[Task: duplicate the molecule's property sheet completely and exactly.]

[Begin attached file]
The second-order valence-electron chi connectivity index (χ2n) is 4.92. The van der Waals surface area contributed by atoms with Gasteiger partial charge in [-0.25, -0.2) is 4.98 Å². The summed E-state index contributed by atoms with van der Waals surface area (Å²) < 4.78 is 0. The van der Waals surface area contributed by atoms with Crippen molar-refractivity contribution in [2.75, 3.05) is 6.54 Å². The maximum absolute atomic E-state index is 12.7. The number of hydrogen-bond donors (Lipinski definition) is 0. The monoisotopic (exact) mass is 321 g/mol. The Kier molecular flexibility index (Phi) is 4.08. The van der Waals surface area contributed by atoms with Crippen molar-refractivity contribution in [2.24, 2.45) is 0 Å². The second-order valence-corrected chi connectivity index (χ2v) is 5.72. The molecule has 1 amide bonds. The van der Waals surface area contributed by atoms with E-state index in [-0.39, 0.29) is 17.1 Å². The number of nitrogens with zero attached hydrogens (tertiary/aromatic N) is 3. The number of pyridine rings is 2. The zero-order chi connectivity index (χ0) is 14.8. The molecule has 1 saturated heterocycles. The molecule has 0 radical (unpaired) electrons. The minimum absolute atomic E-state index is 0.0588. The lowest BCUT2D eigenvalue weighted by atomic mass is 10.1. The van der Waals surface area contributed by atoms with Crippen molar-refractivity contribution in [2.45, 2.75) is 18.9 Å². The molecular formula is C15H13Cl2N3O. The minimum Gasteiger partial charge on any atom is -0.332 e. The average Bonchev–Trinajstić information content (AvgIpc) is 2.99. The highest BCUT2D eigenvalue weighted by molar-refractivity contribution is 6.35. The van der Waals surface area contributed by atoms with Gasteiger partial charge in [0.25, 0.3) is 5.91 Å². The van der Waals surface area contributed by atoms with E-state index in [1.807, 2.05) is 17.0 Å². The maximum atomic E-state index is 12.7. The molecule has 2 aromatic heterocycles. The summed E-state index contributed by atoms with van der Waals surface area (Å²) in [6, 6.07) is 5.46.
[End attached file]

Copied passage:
The second-order valence-electron chi connectivity index (χ2n) is 4.92. The van der Waals surface area contributed by atoms with Gasteiger partial charge in [-0.25, -0.2) is 4.98 Å². The summed E-state index contributed by atoms with van der Waals surface area (Å²) < 4.78 is 0. The van der Waals surface area contributed by atoms with Crippen molar-refractivity contribution in [2.75, 3.05) is 6.54 Å². The maximum absolute atomic E-state index is 12.7. The number of hydrogen-bond donors (Lipinski definition) is 0. The monoisotopic (exact) mass is 321 g/mol. The Kier molecular flexibility index (Phi) is 4.08. The van der Waals surface area contributed by atoms with Crippen molar-refractivity contribution in [2.24, 2.45) is 0 Å². The second-order valence-corrected chi connectivity index (χ2v) is 5.72. The molecule has 1 amide bonds. The van der Waals surface area contributed by atoms with E-state index in [-0.39, 0.29) is 17.1 Å². The number of nitrogens with zero attached hydrogens (tertiary/aromatic N) is 3. The number of pyridine rings is 2. The zero-order chi connectivity index (χ0) is 14.8. The molecule has 1 saturated heterocycles. The molecule has 0 radical (unpaired) electrons. The minimum absolute atomic E-state index is 0.0588. The lowest BCUT2D eigenvalue weighted by atomic mass is 10.1. The van der Waals surface area contributed by atoms with Crippen molar-refractivity contribution in [2.45, 2.75) is 18.9 Å². The molecular formula is C15H13Cl2N3O. The minimum Gasteiger partial charge on any atom is -0.332 e. The average Bonchev–Trinajstić information content (AvgIpc) is 2.99. The highest BCUT2D eigenvalue weighted by molar-refractivity contribution is 6.35. The van der Waals surface area contributed by atoms with Gasteiger partial charge in [0.25, 0.3) is 5.91 Å². The van der Waals surface area contributed by atoms with E-state index in [1.807, 2.05) is 17.0 Å². The maximum atomic E-state index is 12.7. The molecule has 2 aromatic heterocycles. The summed E-state index contributed by atoms with van der Waals surface area (Å²) in [6, 6.07) is 5.46.